Article
The treatment of alopecia is limited by a lack of therapies that induce and sustain disease remission. Given the negative psychosocial impact of hair loss, patients that do not see significant hair restoration with conventional therapies often turn to complementary and alternative medicine (CAM). Although there are a variety of CAM treatment options on the market for alopecia, only a few are backed by multiple randomized controlled trials. Further, these modalities are not regulated by the Food and Drug Administration and there is a lack of standardization of bioactive in gredients in over-the-counter vitamins, herbs, and supplements. In this article, we provide a comprehensive review of the efficacy, safety, and tolerability of CAM, including natural products and mind and body practices, in the treatment of hair loss. Overall, there is a need for additional studies investigating CAM for alopecia with more robust clinical design and standardized, quantitative outcomes.
... Indeed, the number of plant species used in skin care, cosmetics and fragrances is considerably greater and continues to grow: sabal (Serenoa serrulata (Michx.) G. Nicholson) [56], gooseberry (Phyllanthus emblica L.) [57], (Matricaria chamomilla L.) [58], pomegranate (Punica granatum L.) [59], mango (Mangifera indica L.) [60], gotu kola (Centella asiatica (L.) Urb.) [61], and many others. ...
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This work discusses the way people have used plants over time (basically since Ancient Egypt) to care for their physical aspect, and also how natural resources (especially plants) are currently used in personal-care products. Many plant species are ancient. This paper also shows examples of plants used for personal care which are investigated with new scientific advances.
... Although many of the components of the food supplement used in this study are supported by scientific literature for their use in alleviating signs of alopecia, in our knowledge this is the first report of a controlled, randomized clinical study that reports benefits for women with aTE and men with AGA with supplementation with a product that contains these ingredients. In Morgantil et al. a combination of Serenoa repens extract and gelatin-cystine via oral route, increase significantly (around 25%) hair number/cm² and total hair mass/cm² vs. placebo at 30 weeks in patients with androgenic alopecia [19]. ...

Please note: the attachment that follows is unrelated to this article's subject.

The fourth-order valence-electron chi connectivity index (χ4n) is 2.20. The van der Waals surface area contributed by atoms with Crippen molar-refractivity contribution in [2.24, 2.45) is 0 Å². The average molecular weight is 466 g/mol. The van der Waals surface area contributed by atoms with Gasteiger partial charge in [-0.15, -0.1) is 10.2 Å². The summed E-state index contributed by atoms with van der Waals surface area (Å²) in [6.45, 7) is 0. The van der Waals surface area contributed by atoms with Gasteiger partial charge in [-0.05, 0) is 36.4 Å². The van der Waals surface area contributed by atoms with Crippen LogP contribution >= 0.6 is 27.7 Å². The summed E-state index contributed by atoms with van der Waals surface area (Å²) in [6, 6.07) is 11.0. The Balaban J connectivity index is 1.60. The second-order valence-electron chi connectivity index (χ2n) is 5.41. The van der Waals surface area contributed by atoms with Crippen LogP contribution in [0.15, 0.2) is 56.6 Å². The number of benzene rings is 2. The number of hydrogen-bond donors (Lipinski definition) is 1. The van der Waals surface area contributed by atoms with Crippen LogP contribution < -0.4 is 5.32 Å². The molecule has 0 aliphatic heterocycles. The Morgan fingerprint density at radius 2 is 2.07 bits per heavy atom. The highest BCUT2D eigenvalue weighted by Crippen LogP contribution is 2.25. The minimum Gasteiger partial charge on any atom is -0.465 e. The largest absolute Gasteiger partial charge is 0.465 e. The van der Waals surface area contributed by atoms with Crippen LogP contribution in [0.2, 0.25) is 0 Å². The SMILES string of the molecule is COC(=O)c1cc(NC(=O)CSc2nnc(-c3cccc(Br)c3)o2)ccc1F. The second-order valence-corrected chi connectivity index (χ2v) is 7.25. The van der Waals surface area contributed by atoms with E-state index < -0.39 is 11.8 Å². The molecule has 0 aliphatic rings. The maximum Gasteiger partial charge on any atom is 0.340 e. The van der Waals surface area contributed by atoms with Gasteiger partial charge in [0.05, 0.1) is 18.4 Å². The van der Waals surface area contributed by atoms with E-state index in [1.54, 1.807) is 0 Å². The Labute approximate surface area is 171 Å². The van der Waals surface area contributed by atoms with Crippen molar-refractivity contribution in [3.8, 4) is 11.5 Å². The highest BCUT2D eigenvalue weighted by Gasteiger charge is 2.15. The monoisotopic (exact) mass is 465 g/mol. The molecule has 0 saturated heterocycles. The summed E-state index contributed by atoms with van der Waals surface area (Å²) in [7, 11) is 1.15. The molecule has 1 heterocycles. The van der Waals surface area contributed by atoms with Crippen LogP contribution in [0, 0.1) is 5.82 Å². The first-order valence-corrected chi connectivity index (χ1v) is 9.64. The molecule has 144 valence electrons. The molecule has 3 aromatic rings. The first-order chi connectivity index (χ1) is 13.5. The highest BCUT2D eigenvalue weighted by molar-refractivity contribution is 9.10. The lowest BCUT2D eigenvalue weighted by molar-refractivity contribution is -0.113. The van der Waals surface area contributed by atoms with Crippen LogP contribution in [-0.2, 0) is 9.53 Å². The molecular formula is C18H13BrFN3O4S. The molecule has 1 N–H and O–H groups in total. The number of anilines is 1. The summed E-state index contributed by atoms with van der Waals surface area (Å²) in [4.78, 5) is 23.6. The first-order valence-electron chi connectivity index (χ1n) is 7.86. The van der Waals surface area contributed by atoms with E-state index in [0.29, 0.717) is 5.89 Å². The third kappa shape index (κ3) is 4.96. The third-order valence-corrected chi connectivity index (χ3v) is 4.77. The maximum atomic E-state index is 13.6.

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Background: Hair loss in both men and women can be a psychologically stressful condition. Dietary insufficiency of essential micronutrients has been associated with hair health and hair loss. Objective: The aim of this clinical trial was to investigate the safety of use and the efficacy of a food supplement containing L-cystine, Serenoa repens, Equisetum extract, zinc, and vitamins (Lambdapil® Anti Hair Loss capsules, ISDIN, Provençals, Barcelona, Spain) in improving hair loss in both women and men. Patients/Methods: Men with androgenic alopecia and women with acute telogen effluvium were randomized to receive two capsules per day of the test product or the placebo product during a 6 months treatment period. Hair resistance to pulling and count were measured in women and men, respectively, by pull testing and phototrichogram. The overall hair volume and overall hair appearance were assessed before and after the treatment as were subject’s self-assessment via a standardized questionnaire. Results: In women, the number of hairs removed in the pull test decreased earlier for test product treated group over the 6-month period with a significantly greater decrease (p<0.05) for the treated group (12.9 at baseline vs. 6.5 hairs at 6 M) compared to the placebo group (12.8 at baseline vs. 8.8 hairs at 6 M). For men, the anagen/telogen ratio increased in the Lambdapil® treated group by 22.3% over baseline (1.93 vs. 2.36 at baseline and 6 M, respectively) indicating that there were more hair in the growing phase vs. placebo treated group (1.81 vs 1.75 at baseline and 6 M, respectively; p<0.05). The hair volume and aspect in Lambdapil® treated group improved at 1, 3 and 6 months significantly more than placebo group (p<0.05). The treatment was well tolerated. Conclusion: Dietary supplementation with Lambdapil® Anti Hair Loss capsules for 6-months was safe and effective in both women and men suffering from hair loss.